Scholz defends German energy plan against EU critics
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Chancellor Olaf Scholz on Tuesday pushed back against European criticism of Germany's 200-billion-euro ($198-billion) energy fund, saying other countries were also taking steps to shield citizens from historic price shocks.
"The measures we are taking are not unique but are also being taken elsewhere and rightly so," Scholz said at a Berlin press conference.
France and key members of the European Commission have voiced concern about a go-it-alone approach by Berlin and are calling for EU-wide solutions to the energy crunch aggravated by war in Ukraine that has seen key supplier Russia turn off the gas taps.
They fear that European countries with high debts cannot afford the largesse demonstrated by Germany, the EU's biggest economy, thus distorting the single market.
But Scholz insisted Germany's planned measures, including caps on power prices, were justified to help citizens and businesses cope with sky-high gas and electricity bills.
"Prices must come down," he told reporters, speaking alongside Dutch Prime Minister Mark Rutte.
Germany was creating these import capacities "not just for Germany but also for many of our neighbours in the Czech Republic, Slovakia, Austria and beyond," he said.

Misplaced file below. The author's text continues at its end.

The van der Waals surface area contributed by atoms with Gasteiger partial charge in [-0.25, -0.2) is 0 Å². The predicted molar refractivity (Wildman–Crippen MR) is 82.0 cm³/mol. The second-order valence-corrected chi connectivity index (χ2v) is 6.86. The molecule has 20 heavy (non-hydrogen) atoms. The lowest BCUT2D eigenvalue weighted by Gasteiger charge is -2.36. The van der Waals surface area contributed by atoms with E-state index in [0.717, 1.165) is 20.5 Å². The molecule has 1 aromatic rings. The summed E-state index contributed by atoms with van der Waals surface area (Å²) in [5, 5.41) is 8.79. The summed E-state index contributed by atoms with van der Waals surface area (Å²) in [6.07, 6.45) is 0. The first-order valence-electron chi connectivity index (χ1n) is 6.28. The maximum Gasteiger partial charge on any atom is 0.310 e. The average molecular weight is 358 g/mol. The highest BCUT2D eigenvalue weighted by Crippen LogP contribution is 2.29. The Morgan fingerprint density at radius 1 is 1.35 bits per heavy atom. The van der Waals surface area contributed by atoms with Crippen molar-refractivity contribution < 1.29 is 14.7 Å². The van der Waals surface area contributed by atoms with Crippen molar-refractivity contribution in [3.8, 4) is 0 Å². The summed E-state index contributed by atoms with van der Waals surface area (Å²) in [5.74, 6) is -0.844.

- 'Misunderstanding' -
"There had been a misunderstanding.... Our package... is proportionate if you compare the size and the vulnerability of the German economy," Lindner said.
"We are using our economic strength to protect ourselves."
Lindner and Scholz both stressed that the 200-billion-euro fund would finance support measures until 2024, "so this is not just over a short period", the chancellor said.
Berlin's defence came after two key members of the EU's executive singled out Germany for its plan in a rare rebuke from Brussels to the bloc's most powerful member state.
Internal market commissioner Thierry Breton and economy commissioner Paolo Gentiloni, from France and Italy respectively, said that Berlin's plan "raised questions" on fairness and urged a "European instrument" to help countries.
They added that creating a mechanism similar to the so-called SURE programme, which the EU launched during the coronavirus crisism, should be looked at.
That provided member states with favourable EU loans to pay for short-time work schemes decimated by pandemic lockdowns.
"What we did with this SURE mechanism during the pandemic was an interesting proposal. It is based on loans. And I think it could be realistic," Gentiloni said.
That programme was less ambitious than the historic 750-billion-euro Covid recovery programme which saw the EU's 27 member states jointly emit fresh borrowing to save Europe's economy.
Lindner, a fiscal conservative, ruled out any programme that would resemble the landmark pandemic rescue.
"I don't think joint borrowing will be a solution," he said.
In Berlin, Scholz and Rutte also suggested that it was too early to consider new joint borrowings, as they pointed out that the huge funds from the Covid recovery fund had not yet been exhausted.